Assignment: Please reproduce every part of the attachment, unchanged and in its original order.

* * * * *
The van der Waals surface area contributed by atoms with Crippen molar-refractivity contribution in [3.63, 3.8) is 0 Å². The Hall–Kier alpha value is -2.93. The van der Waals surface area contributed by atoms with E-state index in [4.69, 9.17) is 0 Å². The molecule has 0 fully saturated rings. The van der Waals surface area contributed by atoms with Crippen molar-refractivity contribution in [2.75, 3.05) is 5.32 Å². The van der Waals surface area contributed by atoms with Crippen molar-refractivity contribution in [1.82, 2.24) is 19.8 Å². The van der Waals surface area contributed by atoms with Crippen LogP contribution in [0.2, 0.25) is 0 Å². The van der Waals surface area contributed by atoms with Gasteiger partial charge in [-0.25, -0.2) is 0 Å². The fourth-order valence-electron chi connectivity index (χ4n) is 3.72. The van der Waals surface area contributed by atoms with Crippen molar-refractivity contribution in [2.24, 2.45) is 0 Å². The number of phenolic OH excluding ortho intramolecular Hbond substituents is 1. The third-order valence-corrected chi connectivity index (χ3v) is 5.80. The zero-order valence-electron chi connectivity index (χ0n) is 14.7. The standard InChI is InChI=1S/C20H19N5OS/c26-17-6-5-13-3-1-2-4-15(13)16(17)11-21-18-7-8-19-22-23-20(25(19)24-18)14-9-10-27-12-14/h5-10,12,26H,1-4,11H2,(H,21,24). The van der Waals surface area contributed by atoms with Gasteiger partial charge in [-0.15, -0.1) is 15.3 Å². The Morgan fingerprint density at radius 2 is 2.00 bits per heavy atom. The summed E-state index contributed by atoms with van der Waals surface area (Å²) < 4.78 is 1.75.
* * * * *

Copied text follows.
The van der Waals surface area contributed by atoms with Crippen molar-refractivity contribution in [3.63, 3.8) is 0 Å². The Hall–Kier alpha value is -2.93. The van der Waals surface area contributed by atoms with E-state index in [4.69, 9.17) is 0 Å². The molecule has 0 fully saturated rings. The van der Waals surface area contributed by atoms with Crippen molar-refractivity contribution in [2.75, 3.05) is 5.32 Å². The van der Waals surface area contributed by atoms with Crippen molar-refractivity contribution in [1.82, 2.24) is 19.8 Å². The van der Waals surface area contributed by atoms with Crippen LogP contribution in [0.2, 0.25) is 0 Å². The van der Waals surface area contributed by atoms with Gasteiger partial charge in [-0.25, -0.2) is 0 Å². The fourth-order valence-electron chi connectivity index (χ4n) is 3.72. The van der Waals surface area contributed by atoms with Crippen molar-refractivity contribution in [2.24, 2.45) is 0 Å². The number of phenolic OH excluding ortho intramolecular Hbond substituents is 1. The third-order valence-corrected chi connectivity index (χ3v) is 5.80. The zero-order valence-electron chi connectivity index (χ0n) is 14.7. The standard InChI is InChI=1S/C20H19N5OS/c26-17-6-5-13-3-1-2-4-15(13)16(17)11-21-18-7-8-19-22-23-20(25(19)24-18)14-9-10-27-12-14/h5-10,12,26H,1-4,11H2,(H,21,24). The van der Waals surface area contributed by atoms with Gasteiger partial charge in [-0.15, -0.1) is 15.3 Å². The Morgan fingerprint density at radius 2 is 2.00 bits per heavy atom. The summed E-state index contributed by atoms with van der Waals surface area (Å²) < 4.78 is 1.75.